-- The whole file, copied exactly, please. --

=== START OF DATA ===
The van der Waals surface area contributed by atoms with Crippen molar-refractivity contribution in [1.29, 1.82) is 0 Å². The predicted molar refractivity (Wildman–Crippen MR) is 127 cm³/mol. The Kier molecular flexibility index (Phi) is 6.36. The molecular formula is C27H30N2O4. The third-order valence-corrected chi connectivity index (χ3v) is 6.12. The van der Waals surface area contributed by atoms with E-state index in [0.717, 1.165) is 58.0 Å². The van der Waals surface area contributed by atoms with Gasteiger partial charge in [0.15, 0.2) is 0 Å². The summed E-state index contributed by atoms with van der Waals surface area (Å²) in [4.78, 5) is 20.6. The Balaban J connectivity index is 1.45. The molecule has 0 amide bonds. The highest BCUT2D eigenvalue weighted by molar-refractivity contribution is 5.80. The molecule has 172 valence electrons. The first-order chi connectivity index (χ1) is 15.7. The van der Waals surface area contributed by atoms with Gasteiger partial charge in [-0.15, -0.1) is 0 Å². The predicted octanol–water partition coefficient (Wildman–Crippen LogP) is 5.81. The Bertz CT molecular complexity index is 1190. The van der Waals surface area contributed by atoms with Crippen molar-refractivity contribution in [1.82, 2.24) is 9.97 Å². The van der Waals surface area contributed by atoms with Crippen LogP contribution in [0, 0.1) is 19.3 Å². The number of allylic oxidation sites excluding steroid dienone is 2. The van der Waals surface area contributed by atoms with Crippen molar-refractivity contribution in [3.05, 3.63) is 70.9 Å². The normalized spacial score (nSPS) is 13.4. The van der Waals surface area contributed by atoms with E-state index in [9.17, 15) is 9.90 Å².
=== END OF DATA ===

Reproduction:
The van der Waals surface area contributed by atoms with Crippen molar-refractivity contribution in [1.29, 1.82) is 0 Å². The predicted molar refractivity (Wildman–Crippen MR) is 127 cm³/mol. The Kier molecular flexibility index (Phi) is 6.36. The molecular formula is C27H30N2O4. The third-order valence-corrected chi connectivity index (χ3v) is 6.12. The van der Waals surface area contributed by atoms with E-state index in [0.717, 1.165) is 58.0 Å². The van der Waals surface area contributed by atoms with Gasteiger partial charge in [0.15, 0.2) is 0 Å². The summed E-state index contributed by atoms with van der Waals surface area (Å²) in [4.78, 5) is 20.6. The Balaban J connectivity index is 1.45. The molecule has 0 amide bonds. The highest BCUT2D eigenvalue weighted by molar-refractivity contribution is 5.80. The molecule has 172 valence electrons. The first-order chi connectivity index (χ1) is 15.7. The van der Waals surface area contributed by atoms with Gasteiger partial charge in [-0.15, -0.1) is 0 Å². The predicted octanol–water partition coefficient (Wildman–Crippen LogP) is 5.81. The Bertz CT molecular complexity index is 1190. The van der Waals surface area contributed by atoms with Crippen molar-refractivity contribution in [1.82, 2.24) is 9.97 Å². The van der Waals surface area contributed by atoms with Crippen LogP contribution in [0, 0.1) is 19.3 Å². The number of allylic oxidation sites excluding steroid dienone is 2. The van der Waals surface area contributed by atoms with Crippen molar-refractivity contribution in [3.05, 3.63) is 70.9 Å². The normalized spacial score (nSPS) is 13.4. The van der Waals surface area contributed by atoms with E-state index in [9.17, 15) is 9.90 Å².